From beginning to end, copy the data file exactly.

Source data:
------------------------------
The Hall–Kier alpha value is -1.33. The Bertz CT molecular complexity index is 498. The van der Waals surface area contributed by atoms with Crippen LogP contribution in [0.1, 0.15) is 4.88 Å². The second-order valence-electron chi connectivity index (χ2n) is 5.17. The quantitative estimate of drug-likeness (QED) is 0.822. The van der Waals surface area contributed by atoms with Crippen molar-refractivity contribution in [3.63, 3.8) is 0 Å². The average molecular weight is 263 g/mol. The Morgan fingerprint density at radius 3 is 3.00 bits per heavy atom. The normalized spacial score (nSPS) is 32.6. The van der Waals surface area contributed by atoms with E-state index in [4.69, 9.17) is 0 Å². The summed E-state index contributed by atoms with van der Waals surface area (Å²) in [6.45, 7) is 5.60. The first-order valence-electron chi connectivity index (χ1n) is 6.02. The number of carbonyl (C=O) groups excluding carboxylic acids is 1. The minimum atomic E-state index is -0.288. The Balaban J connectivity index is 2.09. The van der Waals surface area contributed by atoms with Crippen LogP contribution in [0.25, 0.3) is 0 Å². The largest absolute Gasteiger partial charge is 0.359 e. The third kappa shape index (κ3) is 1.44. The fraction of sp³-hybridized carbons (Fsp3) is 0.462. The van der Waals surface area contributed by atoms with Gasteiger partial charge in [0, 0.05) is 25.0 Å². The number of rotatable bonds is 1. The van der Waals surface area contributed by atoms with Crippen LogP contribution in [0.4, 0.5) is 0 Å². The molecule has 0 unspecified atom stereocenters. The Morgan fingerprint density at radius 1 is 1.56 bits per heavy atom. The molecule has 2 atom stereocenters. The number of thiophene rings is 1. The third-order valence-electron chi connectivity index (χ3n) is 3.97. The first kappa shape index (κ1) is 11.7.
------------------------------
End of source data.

The Hall–Kier alpha value is -1.33. The Bertz CT molecular complexity index is 498. The van der Waals surface area contributed by atoms with Crippen LogP contribution in [0.1, 0.15) is 4.88 Å². The second-order valence-electron chi connectivity index (χ2n) is 5.17. The quantitative estimate of drug-likeness (QED) is 0.822. The van der Waals surface area contributed by atoms with Crippen molar-refractivity contribution in [3.63, 3.8) is 0 Å². The average molecular weight is 263 g/mol. The Morgan fingerprint density at radius 3 is 3.00 bits per heavy atom. The normalized spacial score (nSPS) is 32.6. The van der Waals surface area contributed by atoms with E-state index in [4.69, 9.17) is 0 Å². The summed E-state index contributed by atoms with van der Waals surface area (Å²) in [6.45, 7) is 5.60. The first-order valence-electron chi connectivity index (χ1n) is 6.02. The number of carbonyl (C=O) groups excluding carboxylic acids is 1. The minimum atomic E-state index is -0.288. The Balaban J connectivity index is 2.09. The van der Waals surface area contributed by atoms with Crippen LogP contribution in [0.25, 0.3) is 0 Å². The largest absolute Gasteiger partial charge is 0.359 e. The third kappa shape index (κ3) is 1.44. The fraction of sp³-hybridized carbons (Fsp3) is 0.462. The van der Waals surface area contributed by atoms with Gasteiger partial charge in [0, 0.05) is 25.0 Å². The number of rotatable bonds is 1. The van der Waals surface area contributed by atoms with Crippen LogP contribution in [0.4, 0.5) is 0 Å². The molecule has 0 unspecified atom stereocenters. The Morgan fingerprint density at radius 1 is 1.56 bits per heavy atom. The molecule has 2 atom stereocenters. The number of thiophene rings is 1. The third-order valence-electron chi connectivity index (χ3n) is 3.97. The first kappa shape index (κ1) is 11.7.